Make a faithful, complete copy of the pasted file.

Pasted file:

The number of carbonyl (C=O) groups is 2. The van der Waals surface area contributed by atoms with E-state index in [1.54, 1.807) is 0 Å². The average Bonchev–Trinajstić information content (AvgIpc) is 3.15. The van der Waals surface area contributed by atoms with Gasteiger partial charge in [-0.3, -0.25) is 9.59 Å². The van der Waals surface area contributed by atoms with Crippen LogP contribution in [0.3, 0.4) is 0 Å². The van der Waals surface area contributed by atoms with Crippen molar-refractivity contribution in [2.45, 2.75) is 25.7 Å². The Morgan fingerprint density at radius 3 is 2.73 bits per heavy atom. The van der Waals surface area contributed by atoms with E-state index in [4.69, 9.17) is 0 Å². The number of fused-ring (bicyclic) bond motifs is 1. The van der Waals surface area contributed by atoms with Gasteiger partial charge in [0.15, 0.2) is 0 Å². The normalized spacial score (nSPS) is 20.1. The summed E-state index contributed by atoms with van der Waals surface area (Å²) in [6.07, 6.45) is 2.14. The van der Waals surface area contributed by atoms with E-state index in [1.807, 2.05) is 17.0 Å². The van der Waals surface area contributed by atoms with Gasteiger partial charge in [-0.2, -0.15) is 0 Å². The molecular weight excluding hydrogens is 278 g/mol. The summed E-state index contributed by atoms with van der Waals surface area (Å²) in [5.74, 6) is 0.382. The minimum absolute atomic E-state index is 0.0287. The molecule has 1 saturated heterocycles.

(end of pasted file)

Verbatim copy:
The number of carbonyl (C=O) groups is 2. The van der Waals surface area contributed by atoms with E-state index in [1.54, 1.807) is 0 Å². The average Bonchev–Trinajstić information content (AvgIpc) is 3.15. The van der Waals surface area contributed by atoms with Gasteiger partial charge in [-0.3, -0.25) is 9.59 Å². The van der Waals surface area contributed by atoms with Crippen LogP contribution in [0.3, 0.4) is 0 Å². The van der Waals surface area contributed by atoms with Crippen molar-refractivity contribution in [2.45, 2.75) is 25.7 Å². The Morgan fingerprint density at radius 3 is 2.73 bits per heavy atom. The van der Waals surface area contributed by atoms with E-state index in [4.69, 9.17) is 0 Å². The number of fused-ring (bicyclic) bond motifs is 1. The van der Waals surface area contributed by atoms with Gasteiger partial charge in [0.15, 0.2) is 0 Å². The normalized spacial score (nSPS) is 20.1. The summed E-state index contributed by atoms with van der Waals surface area (Å²) in [6.07, 6.45) is 2.14. The van der Waals surface area contributed by atoms with E-state index in [1.807, 2.05) is 17.0 Å². The van der Waals surface area contributed by atoms with Gasteiger partial charge in [-0.2, -0.15) is 0 Å². The molecular weight excluding hydrogens is 278 g/mol. The summed E-state index contributed by atoms with van der Waals surface area (Å²) in [5.74, 6) is 0.382. The minimum absolute atomic E-state index is 0.0287. The molecule has 1 saturated heterocycles.